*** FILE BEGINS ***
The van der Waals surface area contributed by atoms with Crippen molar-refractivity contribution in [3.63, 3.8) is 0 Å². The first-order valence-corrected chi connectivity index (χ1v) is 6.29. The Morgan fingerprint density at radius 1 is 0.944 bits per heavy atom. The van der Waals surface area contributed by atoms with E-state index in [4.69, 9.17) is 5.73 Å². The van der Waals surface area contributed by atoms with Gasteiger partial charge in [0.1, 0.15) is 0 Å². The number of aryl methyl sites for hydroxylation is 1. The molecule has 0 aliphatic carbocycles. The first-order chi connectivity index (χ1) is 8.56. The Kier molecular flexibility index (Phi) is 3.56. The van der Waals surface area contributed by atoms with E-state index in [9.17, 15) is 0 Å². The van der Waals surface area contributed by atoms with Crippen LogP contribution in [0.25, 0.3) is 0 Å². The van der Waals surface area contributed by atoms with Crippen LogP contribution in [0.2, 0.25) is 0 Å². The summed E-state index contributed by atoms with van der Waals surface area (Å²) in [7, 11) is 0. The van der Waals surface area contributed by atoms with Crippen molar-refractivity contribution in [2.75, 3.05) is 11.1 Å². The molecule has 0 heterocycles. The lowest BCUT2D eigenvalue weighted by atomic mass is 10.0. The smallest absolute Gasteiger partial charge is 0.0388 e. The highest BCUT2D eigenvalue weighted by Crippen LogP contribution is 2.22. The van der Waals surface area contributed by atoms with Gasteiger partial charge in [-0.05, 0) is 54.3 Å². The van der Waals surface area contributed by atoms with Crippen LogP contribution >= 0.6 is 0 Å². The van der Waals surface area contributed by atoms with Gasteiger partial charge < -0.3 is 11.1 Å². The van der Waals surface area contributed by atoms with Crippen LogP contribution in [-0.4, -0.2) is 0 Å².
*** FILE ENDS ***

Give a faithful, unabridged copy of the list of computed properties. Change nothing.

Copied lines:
The van der Waals surface area contributed by atoms with Crippen molar-refractivity contribution in [3.63, 3.8) is 0 Å². The first-order valence-corrected chi connectivity index (χ1v) is 6.29. The Morgan fingerprint density at radius 1 is 0.944 bits per heavy atom. The van der Waals surface area contributed by atoms with E-state index in [4.69, 9.17) is 5.73 Å². The van der Waals surface area contributed by atoms with Gasteiger partial charge in [0.1, 0.15) is 0 Å². The number of aryl methyl sites for hydroxylation is 1. The molecule has 0 aliphatic carbocycles. The first-order chi connectivity index (χ1) is 8.56. The Kier molecular flexibility index (Phi) is 3.56. The van der Waals surface area contributed by atoms with E-state index in [9.17, 15) is 0 Å². The van der Waals surface area contributed by atoms with Crippen LogP contribution in [0.25, 0.3) is 0 Å². The van der Waals surface area contributed by atoms with Crippen LogP contribution in [0.2, 0.25) is 0 Å². The summed E-state index contributed by atoms with van der Waals surface area (Å²) in [7, 11) is 0. The van der Waals surface area contributed by atoms with Crippen molar-refractivity contribution in [2.75, 3.05) is 11.1 Å². The molecule has 0 heterocycles. The lowest BCUT2D eigenvalue weighted by atomic mass is 10.0. The smallest absolute Gasteiger partial charge is 0.0388 e. The highest BCUT2D eigenvalue weighted by Crippen LogP contribution is 2.22. The van der Waals surface area contributed by atoms with Gasteiger partial charge in [-0.05, 0) is 54.3 Å². The van der Waals surface area contributed by atoms with Crippen LogP contribution >= 0.6 is 0 Å². The van der Waals surface area contributed by atoms with Gasteiger partial charge < -0.3 is 11.1 Å². The van der Waals surface area contributed by atoms with Crippen LogP contribution in [-0.4, -0.2) is 0 Å².